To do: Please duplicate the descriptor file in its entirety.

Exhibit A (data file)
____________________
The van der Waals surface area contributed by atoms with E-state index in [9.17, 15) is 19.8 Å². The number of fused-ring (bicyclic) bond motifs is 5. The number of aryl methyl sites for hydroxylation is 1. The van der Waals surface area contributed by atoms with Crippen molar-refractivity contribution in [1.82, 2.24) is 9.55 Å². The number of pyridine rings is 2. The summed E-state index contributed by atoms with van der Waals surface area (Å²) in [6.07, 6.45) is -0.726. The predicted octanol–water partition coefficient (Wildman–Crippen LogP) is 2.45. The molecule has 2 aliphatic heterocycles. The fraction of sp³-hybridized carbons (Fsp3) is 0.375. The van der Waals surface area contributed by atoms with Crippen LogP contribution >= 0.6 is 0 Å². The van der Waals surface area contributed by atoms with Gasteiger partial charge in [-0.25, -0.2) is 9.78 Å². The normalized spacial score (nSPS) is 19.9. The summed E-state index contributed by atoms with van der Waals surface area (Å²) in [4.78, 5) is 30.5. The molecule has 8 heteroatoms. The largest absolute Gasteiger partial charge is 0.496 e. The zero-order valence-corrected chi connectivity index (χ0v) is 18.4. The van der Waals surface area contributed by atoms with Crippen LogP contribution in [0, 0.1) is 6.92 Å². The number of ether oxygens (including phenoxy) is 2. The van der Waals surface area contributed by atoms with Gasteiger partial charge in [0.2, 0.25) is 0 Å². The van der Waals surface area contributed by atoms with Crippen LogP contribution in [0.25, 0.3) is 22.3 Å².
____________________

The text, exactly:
The van der Waals surface area contributed by atoms with E-state index in [9.17, 15) is 19.8 Å². The number of fused-ring (bicyclic) bond motifs is 5. The number of aryl methyl sites for hydroxylation is 1. The van der Waals surface area contributed by atoms with Crippen molar-refractivity contribution in [1.82, 2.24) is 9.55 Å². The number of pyridine rings is 2. The summed E-state index contributed by atoms with van der Waals surface area (Å²) in [6.07, 6.45) is -0.726. The predicted octanol–water partition coefficient (Wildman–Crippen LogP) is 2.45. The molecule has 2 aliphatic heterocycles. The fraction of sp³-hybridized carbons (Fsp3) is 0.375. The van der Waals surface area contributed by atoms with Crippen LogP contribution >= 0.6 is 0 Å². The van der Waals surface area contributed by atoms with Gasteiger partial charge in [-0.25, -0.2) is 9.78 Å². The normalized spacial score (nSPS) is 19.9. The summed E-state index contributed by atoms with van der Waals surface area (Å²) in [4.78, 5) is 30.5. The molecule has 8 heteroatoms. The largest absolute Gasteiger partial charge is 0.496 e. The zero-order valence-corrected chi connectivity index (χ0v) is 18.4. The van der Waals surface area contributed by atoms with Crippen LogP contribution in [0, 0.1) is 6.92 Å². The number of ether oxygens (including phenoxy) is 2. The van der Waals surface area contributed by atoms with Gasteiger partial charge in [0.2, 0.25) is 0 Å². The van der Waals surface area contributed by atoms with Crippen LogP contribution in [0.25, 0.3) is 22.3 Å².